Top Five Films for October 2013

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Medical engineer Dr. Ryan Stone is on her first Space Shuttle mission accompanied by veteran astronaut Matt Kowalsky, who is commanding his final expedition. During a spacewalk, debris from a satellite crashes into the space shuttle Explorer, leaving it mostly destroyed, and stranding them in space with limited air.
Photo Credit: Warner Bros.
November 9th, 2013

Top Five Films for October 2013

Despite the fact that October is seldom a strong month for movies, October 2013 may prove to be an exception. There was an exciting crop of movies released to the hoorays of the movie-going populace, including a few genre films that saw big audiences but probably won't be in the running for any Oscar nods and some that might just sweep an award or two (or six). From the standpoint of box office numbers, five films stood out as must-see additions to Hollywood's growing vault of hits.

"Gravity" took the top slot in October as far as total gross ticket sales go, reeling in more than $201 million since its opening on October 4. That's almost triple the second-runner-up film of the month. This film was anticipated to have a big draw, since it stars two Hollywood megahitters: Sandra Bullock and George Clooney. The film revolves around an astronaut and a medical engineer who struggle to live after they are set adrift in space. This science-fiction drama from Warner Brothers is directed by Alfonso Cuaron, who also directed "Children of Men" in 2006.

The runner-up at the box office in terms of ticket sales for October 2013 is "Captain Phillips." It grossed just over $70.8 million since opening on October 10, and it stars Hollywood's highest-grossing actor of all time, Tom Hanks. The drama centers on the real-life story of Captain Richard Phillips and the hijacking of the U.S.-flagged cargo ship, the MV Maersk Alabama, back in 2009. It's directed by Paul Greengrass, a director known for his penchant for bringing drama to stories that are based on real events (think "United 93"). Critics are already flagging Hanks for an Oscar for his performance in the flick.

"Jackass Presents: Bad Grandpa" lands the number-three spot for October, despite being released on October 25, which is essentially at the end of the month. This shock comedy brought Paramount Studios $34.8 million in ticket sales in a relatively short period of time, and its total numbers will likely be much greater. Fans of funny man Johnny Knoxville will appreciate his transformation into an eighty-six-year-old grandpa for the role that pits him against his eight-year-old grandson on a hilarious cross-country road trip. The "Jackass" franchise has a definite audience, as evidenced by the success eleven years ago of "Jackass: The Movie" and just a few years later of "Jackass 3D." It appears that a new generation of filmgoers is set to make this "Jackass" installation a hit as well.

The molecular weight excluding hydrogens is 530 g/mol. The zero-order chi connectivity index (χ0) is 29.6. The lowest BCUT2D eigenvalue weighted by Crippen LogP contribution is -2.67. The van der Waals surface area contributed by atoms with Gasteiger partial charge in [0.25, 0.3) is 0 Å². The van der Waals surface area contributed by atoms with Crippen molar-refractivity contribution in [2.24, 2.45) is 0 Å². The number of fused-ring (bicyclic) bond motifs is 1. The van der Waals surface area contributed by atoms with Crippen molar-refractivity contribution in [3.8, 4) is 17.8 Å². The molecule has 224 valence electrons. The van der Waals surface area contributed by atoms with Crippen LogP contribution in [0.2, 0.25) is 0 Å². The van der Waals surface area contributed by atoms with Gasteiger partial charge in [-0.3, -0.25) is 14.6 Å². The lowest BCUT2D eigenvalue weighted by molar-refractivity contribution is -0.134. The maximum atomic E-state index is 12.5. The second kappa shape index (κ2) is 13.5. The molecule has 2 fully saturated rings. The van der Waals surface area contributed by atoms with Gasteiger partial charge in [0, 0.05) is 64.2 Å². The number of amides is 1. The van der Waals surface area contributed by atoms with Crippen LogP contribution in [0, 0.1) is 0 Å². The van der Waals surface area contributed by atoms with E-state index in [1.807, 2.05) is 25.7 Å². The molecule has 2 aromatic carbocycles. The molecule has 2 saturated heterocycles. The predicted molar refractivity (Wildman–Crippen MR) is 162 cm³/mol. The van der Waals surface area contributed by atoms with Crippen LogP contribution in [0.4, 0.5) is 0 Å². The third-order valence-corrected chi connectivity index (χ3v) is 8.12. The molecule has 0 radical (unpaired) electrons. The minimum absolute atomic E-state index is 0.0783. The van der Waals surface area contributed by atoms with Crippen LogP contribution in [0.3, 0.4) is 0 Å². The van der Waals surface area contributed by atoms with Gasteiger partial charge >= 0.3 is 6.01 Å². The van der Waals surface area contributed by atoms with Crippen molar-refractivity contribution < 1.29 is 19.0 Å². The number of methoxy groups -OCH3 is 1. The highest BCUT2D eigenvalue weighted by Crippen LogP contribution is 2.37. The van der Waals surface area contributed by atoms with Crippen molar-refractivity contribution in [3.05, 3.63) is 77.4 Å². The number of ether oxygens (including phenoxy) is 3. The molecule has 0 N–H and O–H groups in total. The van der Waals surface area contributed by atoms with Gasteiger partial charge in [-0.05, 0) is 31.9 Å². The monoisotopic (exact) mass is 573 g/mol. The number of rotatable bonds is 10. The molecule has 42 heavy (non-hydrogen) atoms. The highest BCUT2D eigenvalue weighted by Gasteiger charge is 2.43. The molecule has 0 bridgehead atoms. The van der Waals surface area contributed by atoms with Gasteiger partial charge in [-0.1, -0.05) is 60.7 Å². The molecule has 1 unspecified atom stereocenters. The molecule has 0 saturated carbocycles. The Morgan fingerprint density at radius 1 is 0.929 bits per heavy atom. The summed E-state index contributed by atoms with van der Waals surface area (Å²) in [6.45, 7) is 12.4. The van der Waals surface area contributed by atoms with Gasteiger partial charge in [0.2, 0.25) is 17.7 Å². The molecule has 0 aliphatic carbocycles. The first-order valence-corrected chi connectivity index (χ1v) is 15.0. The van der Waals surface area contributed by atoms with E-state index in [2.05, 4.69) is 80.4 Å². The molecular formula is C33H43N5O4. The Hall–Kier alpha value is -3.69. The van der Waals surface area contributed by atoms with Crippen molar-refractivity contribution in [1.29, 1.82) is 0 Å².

What would October at the theater be without at least one great scare flick, and if it's bloody and gory, even better, right? That was the idea of the production team behind the 2013 remake of a Stephen King classic, "Carrie." The team made another surprising choice—this film is the first horror film for director Kimberly Peirce ("Boys Don't Cry"). The film drew in ticket sales of just over $26.6 million during its two-week run after its release on October 18. The film stars Chloe Grace Moretz in the lead role of Carrie, with the always-popular Julianne Moore as her mother, in a bloody remake that pushes the limits of gore to a new level—just in time for Halloween. Fans of the original "Carrie," which first hit movie theaters in 1976, will likely want to see the new version, and may notice that it sticks more closely to King's story than the original film.

What do you get when you throw together two of Hollywood's leading men—Ben Affleck and Justin Timberlake? Twentieth Century Fox is hoping that it's a recipe for success with their film, "Runner Runner," which hit the number-five spot with $18.8 million in ticket sales in the weeks following its release on October 4. The film has been dubbed the unofficial follow-up to 1998's "Rounders," and it follows a college student who meets the guy who cheated him at an online poker game. Like the original "Rounders," "Runner Runner" is written by David Levien and Brian Koppelman, two guys who seem to have proven with this second film that they know a thing or two about the seedy underbelly of Internet gaming.

There you have it—five of the best, top-rated October films. These movies run the gamut when it comes to genres, but all have one thing in common: they are well worth watching, whether you see them in the theater, wait for them on pay-per-view, or catch them sooner or later on DVD.